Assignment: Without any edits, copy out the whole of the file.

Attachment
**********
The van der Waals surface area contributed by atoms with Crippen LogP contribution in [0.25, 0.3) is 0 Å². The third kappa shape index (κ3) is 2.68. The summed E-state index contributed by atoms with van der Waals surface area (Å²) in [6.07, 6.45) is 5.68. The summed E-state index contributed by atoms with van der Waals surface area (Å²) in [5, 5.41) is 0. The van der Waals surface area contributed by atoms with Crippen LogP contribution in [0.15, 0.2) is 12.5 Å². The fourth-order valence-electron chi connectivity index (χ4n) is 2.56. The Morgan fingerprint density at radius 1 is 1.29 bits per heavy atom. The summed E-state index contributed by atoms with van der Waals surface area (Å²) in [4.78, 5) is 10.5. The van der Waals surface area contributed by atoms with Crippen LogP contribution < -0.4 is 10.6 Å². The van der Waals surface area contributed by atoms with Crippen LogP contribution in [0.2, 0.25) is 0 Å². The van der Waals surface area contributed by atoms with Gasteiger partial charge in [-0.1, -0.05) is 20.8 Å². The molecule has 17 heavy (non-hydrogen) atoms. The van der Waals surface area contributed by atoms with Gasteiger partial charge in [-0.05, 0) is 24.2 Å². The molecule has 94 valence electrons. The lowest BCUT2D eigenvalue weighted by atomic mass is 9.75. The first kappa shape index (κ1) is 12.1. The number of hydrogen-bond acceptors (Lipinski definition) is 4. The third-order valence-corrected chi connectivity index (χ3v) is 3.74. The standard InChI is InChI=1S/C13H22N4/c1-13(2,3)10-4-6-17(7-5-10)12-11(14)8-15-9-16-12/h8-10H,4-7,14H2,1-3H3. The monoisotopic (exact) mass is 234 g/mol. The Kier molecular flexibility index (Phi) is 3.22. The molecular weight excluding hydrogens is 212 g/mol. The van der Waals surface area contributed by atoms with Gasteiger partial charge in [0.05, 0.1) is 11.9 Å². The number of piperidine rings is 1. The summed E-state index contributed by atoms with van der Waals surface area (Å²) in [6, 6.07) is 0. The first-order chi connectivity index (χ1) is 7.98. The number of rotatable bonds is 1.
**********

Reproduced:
The van der Waals surface area contributed by atoms with Crippen LogP contribution in [0.25, 0.3) is 0 Å². The third kappa shape index (κ3) is 2.68. The summed E-state index contributed by atoms with van der Waals surface area (Å²) in [6.07, 6.45) is 5.68. The summed E-state index contributed by atoms with van der Waals surface area (Å²) in [5, 5.41) is 0. The van der Waals surface area contributed by atoms with Crippen LogP contribution in [0.15, 0.2) is 12.5 Å². The fourth-order valence-electron chi connectivity index (χ4n) is 2.56. The Morgan fingerprint density at radius 1 is 1.29 bits per heavy atom. The summed E-state index contributed by atoms with van der Waals surface area (Å²) in [4.78, 5) is 10.5. The van der Waals surface area contributed by atoms with Crippen LogP contribution < -0.4 is 10.6 Å². The van der Waals surface area contributed by atoms with Crippen LogP contribution in [0.2, 0.25) is 0 Å². The van der Waals surface area contributed by atoms with Gasteiger partial charge in [-0.1, -0.05) is 20.8 Å². The molecule has 17 heavy (non-hydrogen) atoms. The van der Waals surface area contributed by atoms with Gasteiger partial charge in [-0.05, 0) is 24.2 Å². The molecule has 94 valence electrons. The lowest BCUT2D eigenvalue weighted by atomic mass is 9.75. The first kappa shape index (κ1) is 12.1. The number of hydrogen-bond acceptors (Lipinski definition) is 4. The third-order valence-corrected chi connectivity index (χ3v) is 3.74. The standard InChI is InChI=1S/C13H22N4/c1-13(2,3)10-4-6-17(7-5-10)12-11(14)8-15-9-16-12/h8-10H,4-7,14H2,1-3H3. The monoisotopic (exact) mass is 234 g/mol. The Kier molecular flexibility index (Phi) is 3.22. The molecular weight excluding hydrogens is 212 g/mol. The van der Waals surface area contributed by atoms with Gasteiger partial charge in [0.05, 0.1) is 11.9 Å². The number of piperidine rings is 1. The summed E-state index contributed by atoms with van der Waals surface area (Å²) in [6, 6.07) is 0. The first-order chi connectivity index (χ1) is 7.98. The number of rotatable bonds is 1.